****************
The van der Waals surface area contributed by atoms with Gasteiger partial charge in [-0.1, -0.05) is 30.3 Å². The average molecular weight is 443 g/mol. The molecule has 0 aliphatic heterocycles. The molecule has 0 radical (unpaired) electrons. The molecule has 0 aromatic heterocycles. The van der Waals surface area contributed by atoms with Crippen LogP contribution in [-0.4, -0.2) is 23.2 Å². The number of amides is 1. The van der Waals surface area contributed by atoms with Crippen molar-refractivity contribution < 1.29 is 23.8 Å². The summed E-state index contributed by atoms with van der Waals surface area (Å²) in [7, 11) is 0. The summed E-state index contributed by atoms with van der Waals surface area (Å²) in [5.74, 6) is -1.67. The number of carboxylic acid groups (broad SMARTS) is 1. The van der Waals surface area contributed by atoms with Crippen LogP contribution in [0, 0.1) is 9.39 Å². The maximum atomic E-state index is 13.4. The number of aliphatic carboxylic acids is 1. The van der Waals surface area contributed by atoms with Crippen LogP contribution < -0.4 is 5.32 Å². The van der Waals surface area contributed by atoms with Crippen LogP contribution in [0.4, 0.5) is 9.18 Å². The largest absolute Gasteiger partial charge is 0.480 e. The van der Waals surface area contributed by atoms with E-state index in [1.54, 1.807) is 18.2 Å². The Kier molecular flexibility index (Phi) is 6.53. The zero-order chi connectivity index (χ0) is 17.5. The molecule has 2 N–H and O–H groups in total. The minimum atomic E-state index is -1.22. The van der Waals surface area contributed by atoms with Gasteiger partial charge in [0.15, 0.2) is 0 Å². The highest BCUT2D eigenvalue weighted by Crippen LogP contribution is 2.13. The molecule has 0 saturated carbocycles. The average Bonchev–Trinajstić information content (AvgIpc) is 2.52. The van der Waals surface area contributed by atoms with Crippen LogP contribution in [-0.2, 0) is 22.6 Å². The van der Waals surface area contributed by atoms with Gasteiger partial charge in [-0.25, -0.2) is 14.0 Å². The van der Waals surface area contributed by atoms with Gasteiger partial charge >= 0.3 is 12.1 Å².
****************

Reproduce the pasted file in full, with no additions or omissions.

The van der Waals surface area contributed by atoms with Gasteiger partial charge in [-0.1, -0.05) is 30.3 Å². The average molecular weight is 443 g/mol. The molecule has 0 aliphatic heterocycles. The molecule has 0 radical (unpaired) electrons. The molecule has 0 aromatic heterocycles. The van der Waals surface area contributed by atoms with Crippen LogP contribution in [-0.4, -0.2) is 23.2 Å². The number of amides is 1. The van der Waals surface area contributed by atoms with Crippen molar-refractivity contribution < 1.29 is 23.8 Å². The summed E-state index contributed by atoms with van der Waals surface area (Å²) in [7, 11) is 0. The summed E-state index contributed by atoms with van der Waals surface area (Å²) in [5.74, 6) is -1.67. The number of carboxylic acid groups (broad SMARTS) is 1. The van der Waals surface area contributed by atoms with Crippen LogP contribution in [0, 0.1) is 9.39 Å². The maximum atomic E-state index is 13.4. The number of aliphatic carboxylic acids is 1. The van der Waals surface area contributed by atoms with Crippen LogP contribution < -0.4 is 5.32 Å². The van der Waals surface area contributed by atoms with Crippen LogP contribution in [0.4, 0.5) is 9.18 Å². The largest absolute Gasteiger partial charge is 0.480 e. The van der Waals surface area contributed by atoms with E-state index in [1.54, 1.807) is 18.2 Å². The Kier molecular flexibility index (Phi) is 6.53. The zero-order chi connectivity index (χ0) is 17.5. The molecule has 2 N–H and O–H groups in total. The minimum atomic E-state index is -1.22. The van der Waals surface area contributed by atoms with Gasteiger partial charge in [0.15, 0.2) is 0 Å². The highest BCUT2D eigenvalue weighted by Crippen LogP contribution is 2.13. The molecule has 0 saturated carbocycles. The average Bonchev–Trinajstić information content (AvgIpc) is 2.52. The van der Waals surface area contributed by atoms with Crippen LogP contribution in [-0.2, 0) is 22.6 Å². The van der Waals surface area contributed by atoms with Gasteiger partial charge in [-0.25, -0.2) is 14.0 Å². The van der Waals surface area contributed by atoms with Gasteiger partial charge >= 0.3 is 12.1 Å².